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Meaningful Travel: Make Your Own Meaning!

Isabelle Parsley Posted:
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One of the subjects most gamers I know – myself included – like to kick around from time to time is the importance of meaningful travel in MMOs. The meta-discussion, however, isn’t so much about travel itself but rather about having meaningful experiences in the games we play, and about the increasing trivialization not only of content but of the experience in general. Travel in MMOs is symbolic of the wider discussion because it’s something we do so much of, because it’s repetitive, and because as it tends to become boring we usually end up thinking that slowing it down will instantly recapture those first experiences of wonder and exploration. There’s an awful lot that could be said here, but I’m only allowed small walls of text, so we’ll deal with what we can. (There’s always next week!)

I’m no longer convinced that making people ride across the map for 30 minutes before they can meet with their friends is necessarily “meaningful,” though at one point I was a strong proponent of doing exactly that. Slow isn’t inherently meaningful, and fast isn’t inherently meaningless – which of course is a debate that applies also to leveling and content-consumption in general. We demand that games provide us with a meaningful experience, and though what constitutes meaning probably varies from player to player, there are probably some common threads to be found.

It’s a difficult conundrum to lay on the shoulders of game developers, because I don’t think they can ever fully respond to the spectrum of player expectations. No matter what they do it will never be quite enough, and that’s more down to how we are as human beings than to how they are as developers. My own expectations of MMOs have changed over the last decade; then again if I look back, my expectations in tabletop RP games before I’d ever heard of MMOs changed over time as well.

When I first started pen’n’paper gaming I was perfectly content to Monty Haul every week with my friends – we ran premade scenarios (the entire Dragonlance Campaign, oh yeah!) without too much deviation, we killed the bad guys, raked in the loot, and didn’t ask ourselves too many philosophical questions. As the years passed, however, I began to look for a gaming experience that presented our group with more convoluted plots, more politics, more betrayal, more chances to examine our characters’ ethics and morals. We focused less on what we could haul out of dungeons (and indeed played games where dungeons weren’t really a prominent feature) and more on how our characters impacted their social environment and vice versa.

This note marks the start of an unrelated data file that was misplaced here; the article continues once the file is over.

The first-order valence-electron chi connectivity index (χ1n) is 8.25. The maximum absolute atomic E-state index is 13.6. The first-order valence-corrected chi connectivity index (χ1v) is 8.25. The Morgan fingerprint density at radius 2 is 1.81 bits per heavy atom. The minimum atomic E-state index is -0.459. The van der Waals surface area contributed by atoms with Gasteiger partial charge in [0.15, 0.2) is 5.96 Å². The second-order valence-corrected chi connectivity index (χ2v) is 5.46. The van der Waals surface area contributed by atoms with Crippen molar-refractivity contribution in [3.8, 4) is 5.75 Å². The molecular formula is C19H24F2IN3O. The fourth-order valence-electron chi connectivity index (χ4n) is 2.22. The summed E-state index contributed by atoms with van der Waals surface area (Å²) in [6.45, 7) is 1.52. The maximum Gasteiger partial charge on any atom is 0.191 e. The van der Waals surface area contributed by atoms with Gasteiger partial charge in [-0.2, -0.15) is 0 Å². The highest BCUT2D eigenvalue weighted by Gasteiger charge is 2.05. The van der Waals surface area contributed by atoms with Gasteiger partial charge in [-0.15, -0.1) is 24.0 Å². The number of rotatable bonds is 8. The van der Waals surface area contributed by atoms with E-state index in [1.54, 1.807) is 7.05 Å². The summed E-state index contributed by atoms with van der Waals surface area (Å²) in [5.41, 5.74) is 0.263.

Now, I don’t expect to play politics much an MMO, nor to have to make too many ethical decisions (though single player RPGs are exploring exactly those themes with increasing depth and quality). But I do expect to have more options than simply kill-loot-level, which is what I was content to do when I first started playing them back in 2000. What I want out of MMOs has changed because I have changed.

So, back to meaningful travel. A few years ago I was definitely in the “yes please!” camp when it came to stretching out travel times. I, like many others, thought that if it took longer to get around a game map, we might appreciate the world more and thereby enrich our gaming experience. And it does, to a certain extent – but the downside of meaningful travel might be more negative than the upside. I was beta-testing and playing Vanguard at the time, where travel was initially intentionally slow, but as soon as I became part of a social group there we started to realise that it was damn near impossible to meet up with friends on the spur of the moment. Helping someone out right away was only possible if they were nearby. Getting together to do stuff required an extra half hour just to get everyone where they needed to be.